A lack of reliable, productive targets severely limits what Matt Moore and Miami's offense can do. 

    Moore was sacked multiple times because Dallas double-covered Marshall and nobody else could get open. This might be acceptable against an elite secondary, but the Cowboys pass defense only ranks 13th. 

    Hartline and Bess both stepped up in the second half, but it was too little too late. Unless either elevates their play over the next few weeks, the 'Fins might have to make wide receiver an offseason priority. 

Suddenly, Snaps Are an Issue for Mike Pouncey

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    When the Dolphins drafted Mike Pouncey last April, there was only one caveat that anybody could offer about his prospectus: He can't snap the ball well. 

    Pouncey struggled with snaps during the early portions of his senior season at Florida, but he quickly rectified the problem and soothed most outstanding concern about it. 

    On Thursday, however, Pouncey fired off three wild snaps. Moore was able to scoop up two of them, but the Cowboys recovered the third and promptly scored a touchdown. 

    There's no reason to panic yet, especially considering how consistent Pouncey has been thus far. But, if this becomes a recurring issue, then we might have a problem. 

Clyde Gates Could Be the Next Dolphins Rookie to Break Through

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    Sixth-round draft pick Charles Clay burst onto the scene over the past few weeks, racking up a combined eight receptions for 123 yards and one touchdown. His success parlayed with Mike Pouncey and Daniel Thomas' has given Miami's 2011 draft class a promising start. 

    And on Thursday, another rookie started to make an impact: Clyde Gates. The fifth-round pick has returned kicks all season, but has been largely anonymous.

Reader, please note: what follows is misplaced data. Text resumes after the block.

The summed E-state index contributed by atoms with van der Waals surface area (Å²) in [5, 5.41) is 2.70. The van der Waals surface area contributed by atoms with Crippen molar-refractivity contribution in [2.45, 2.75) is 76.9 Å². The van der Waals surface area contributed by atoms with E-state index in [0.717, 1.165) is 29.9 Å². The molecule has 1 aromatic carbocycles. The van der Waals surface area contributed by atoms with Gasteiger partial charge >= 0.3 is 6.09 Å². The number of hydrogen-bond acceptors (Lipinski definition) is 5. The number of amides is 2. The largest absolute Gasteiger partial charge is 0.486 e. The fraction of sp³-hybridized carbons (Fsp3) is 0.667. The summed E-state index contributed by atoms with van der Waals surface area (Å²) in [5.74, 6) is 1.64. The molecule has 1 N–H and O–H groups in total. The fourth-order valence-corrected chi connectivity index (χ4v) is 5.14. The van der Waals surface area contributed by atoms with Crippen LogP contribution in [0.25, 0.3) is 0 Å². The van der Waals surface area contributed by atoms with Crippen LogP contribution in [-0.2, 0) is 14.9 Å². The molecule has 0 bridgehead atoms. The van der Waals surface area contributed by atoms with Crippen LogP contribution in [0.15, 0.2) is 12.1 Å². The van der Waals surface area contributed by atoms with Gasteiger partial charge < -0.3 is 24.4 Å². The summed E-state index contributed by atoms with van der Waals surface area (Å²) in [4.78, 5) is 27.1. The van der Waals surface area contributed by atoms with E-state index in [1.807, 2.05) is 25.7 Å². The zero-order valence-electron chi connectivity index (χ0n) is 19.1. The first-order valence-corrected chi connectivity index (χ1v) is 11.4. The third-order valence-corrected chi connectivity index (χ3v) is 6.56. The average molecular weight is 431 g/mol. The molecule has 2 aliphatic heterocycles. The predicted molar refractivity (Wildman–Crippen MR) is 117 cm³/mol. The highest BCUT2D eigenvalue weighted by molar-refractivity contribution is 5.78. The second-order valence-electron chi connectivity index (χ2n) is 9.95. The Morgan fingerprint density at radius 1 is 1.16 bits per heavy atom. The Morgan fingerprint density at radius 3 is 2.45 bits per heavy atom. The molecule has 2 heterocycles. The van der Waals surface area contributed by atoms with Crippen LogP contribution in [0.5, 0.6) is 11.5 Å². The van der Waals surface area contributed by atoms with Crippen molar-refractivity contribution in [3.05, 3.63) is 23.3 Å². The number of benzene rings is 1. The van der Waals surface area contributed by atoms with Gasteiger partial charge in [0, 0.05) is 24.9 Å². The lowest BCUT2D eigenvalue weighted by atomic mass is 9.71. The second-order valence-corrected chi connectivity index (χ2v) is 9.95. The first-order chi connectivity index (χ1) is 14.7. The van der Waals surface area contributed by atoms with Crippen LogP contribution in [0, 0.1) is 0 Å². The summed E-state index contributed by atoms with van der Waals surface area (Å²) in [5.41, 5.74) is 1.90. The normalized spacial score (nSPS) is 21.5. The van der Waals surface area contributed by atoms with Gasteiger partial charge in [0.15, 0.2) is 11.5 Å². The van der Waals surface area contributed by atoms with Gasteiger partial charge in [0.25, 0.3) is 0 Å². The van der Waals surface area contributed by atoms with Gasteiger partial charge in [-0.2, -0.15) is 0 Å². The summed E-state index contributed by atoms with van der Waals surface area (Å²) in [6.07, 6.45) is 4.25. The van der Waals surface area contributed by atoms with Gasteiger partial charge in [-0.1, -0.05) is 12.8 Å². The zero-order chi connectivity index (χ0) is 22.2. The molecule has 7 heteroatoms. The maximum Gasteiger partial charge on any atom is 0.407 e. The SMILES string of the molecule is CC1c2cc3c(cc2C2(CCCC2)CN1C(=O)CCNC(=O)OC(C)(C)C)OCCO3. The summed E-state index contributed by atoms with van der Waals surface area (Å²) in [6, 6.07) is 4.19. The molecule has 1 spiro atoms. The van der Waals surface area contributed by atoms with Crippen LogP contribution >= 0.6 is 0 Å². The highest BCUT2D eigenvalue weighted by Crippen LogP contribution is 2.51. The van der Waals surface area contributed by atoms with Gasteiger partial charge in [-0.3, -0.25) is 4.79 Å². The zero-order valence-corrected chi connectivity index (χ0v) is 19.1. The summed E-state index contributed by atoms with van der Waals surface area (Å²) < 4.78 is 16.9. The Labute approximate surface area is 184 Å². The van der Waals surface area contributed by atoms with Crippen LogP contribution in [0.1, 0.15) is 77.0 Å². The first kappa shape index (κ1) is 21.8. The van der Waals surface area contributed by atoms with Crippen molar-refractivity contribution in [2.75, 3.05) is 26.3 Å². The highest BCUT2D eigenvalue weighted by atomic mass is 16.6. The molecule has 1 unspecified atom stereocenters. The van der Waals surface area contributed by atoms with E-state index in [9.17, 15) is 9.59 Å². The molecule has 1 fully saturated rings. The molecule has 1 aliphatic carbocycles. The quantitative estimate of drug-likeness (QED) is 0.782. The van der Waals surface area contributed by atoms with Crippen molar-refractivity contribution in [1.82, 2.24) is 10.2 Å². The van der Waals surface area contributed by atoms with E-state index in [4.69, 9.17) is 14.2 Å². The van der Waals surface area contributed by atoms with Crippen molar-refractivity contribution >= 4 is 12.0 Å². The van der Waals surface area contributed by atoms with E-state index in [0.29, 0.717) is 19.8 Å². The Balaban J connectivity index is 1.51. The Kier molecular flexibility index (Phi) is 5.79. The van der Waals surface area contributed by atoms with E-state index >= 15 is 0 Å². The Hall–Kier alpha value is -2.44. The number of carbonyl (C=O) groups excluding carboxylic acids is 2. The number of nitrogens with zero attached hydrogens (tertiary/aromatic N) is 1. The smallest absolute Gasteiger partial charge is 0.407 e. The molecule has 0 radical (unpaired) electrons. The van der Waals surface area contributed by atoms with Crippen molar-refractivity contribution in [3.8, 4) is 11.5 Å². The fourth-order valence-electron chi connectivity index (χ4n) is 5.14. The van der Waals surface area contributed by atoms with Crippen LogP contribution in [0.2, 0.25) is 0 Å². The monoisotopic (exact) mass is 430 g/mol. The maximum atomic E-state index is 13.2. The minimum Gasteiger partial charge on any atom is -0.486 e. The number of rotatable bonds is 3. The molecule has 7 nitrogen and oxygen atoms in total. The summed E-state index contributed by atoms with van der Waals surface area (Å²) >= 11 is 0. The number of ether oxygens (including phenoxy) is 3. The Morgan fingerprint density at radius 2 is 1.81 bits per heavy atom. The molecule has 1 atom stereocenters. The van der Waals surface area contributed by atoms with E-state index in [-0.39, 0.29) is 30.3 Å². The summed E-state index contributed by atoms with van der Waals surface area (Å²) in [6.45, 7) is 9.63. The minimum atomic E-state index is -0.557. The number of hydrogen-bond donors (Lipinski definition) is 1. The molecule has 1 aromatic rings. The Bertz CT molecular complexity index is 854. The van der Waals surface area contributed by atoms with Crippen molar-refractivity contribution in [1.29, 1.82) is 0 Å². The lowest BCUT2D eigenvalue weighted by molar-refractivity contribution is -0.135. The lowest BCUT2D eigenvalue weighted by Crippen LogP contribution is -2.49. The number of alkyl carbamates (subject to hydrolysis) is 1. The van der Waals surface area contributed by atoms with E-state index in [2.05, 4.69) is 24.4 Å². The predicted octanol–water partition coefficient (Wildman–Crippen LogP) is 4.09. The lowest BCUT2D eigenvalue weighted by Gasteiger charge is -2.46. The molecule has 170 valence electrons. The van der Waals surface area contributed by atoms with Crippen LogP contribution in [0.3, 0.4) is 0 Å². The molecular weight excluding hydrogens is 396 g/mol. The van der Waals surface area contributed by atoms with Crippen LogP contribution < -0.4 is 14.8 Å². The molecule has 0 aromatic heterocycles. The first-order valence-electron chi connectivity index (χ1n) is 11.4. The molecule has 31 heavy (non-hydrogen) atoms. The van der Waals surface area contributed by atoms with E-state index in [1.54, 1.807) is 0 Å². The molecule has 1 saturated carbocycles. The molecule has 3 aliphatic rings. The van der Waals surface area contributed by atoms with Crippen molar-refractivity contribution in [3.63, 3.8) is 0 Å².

Against Dallas, however, Gates broke off a 39-yard kick return and caught his first pass of the season. Gates might be taking baby steps, but his progress is promising nonetheless. 

Old Habits Cost Miami a Win

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    Before Miami rattled off three straight victories, two issues continually plagued them: third down and red zone conversions. 

    On Sunday, those problems resurfaced. The Dolphins went a measly 3-for-12 on third downs and went a shocking 0-for-4 in the red zone. 

    Tony Sparano, Brian Daboll, Matt Moore and Miami's offense are all at fault for this abhorrent performance. Had the 'Fins managed just one successful red zone trip, they could have won the game. 

Kevin Burnett Deserves Credit for His Turnaround

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    Earlier this season, Kevin Burnett was the most maligned player on the Dolphins roster. The 'Fins inked him to a lucrative $21 million contract, but he was a liability on the field and even lashed out at beat reporter Omar Kelly for calling him out. 

    However, Burnett has recently solidified himself as a staple in Miami's linebacker corps. 

    Against the Cowboys on Thursday, Burnett led the team with 12 tackles, marking the third time in Miami's last five games that he has registered double-digit tackles. More impressively, Burnett helped limit Jason Witten to just four receptions for 43 yards. 

Tony Sparano's Fate Has Been Sealed

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    As the Dolphins built momentum from their three-game win streak, speculation about Tony Sparano's job security began to emerge. The team has played hard for Sparano despite their monumental struggles, which suggests the players believe in his schemes and philosophy. 

    However, Thursday's loss essentially eliminated all outstanding playoff hope, and the team's futility in the red zone reflects very poorly on Sparano.

    There's no doubt Sparano will finish out the 2011 season as the Dolphins head coach, but these next five games will be his last in Miami.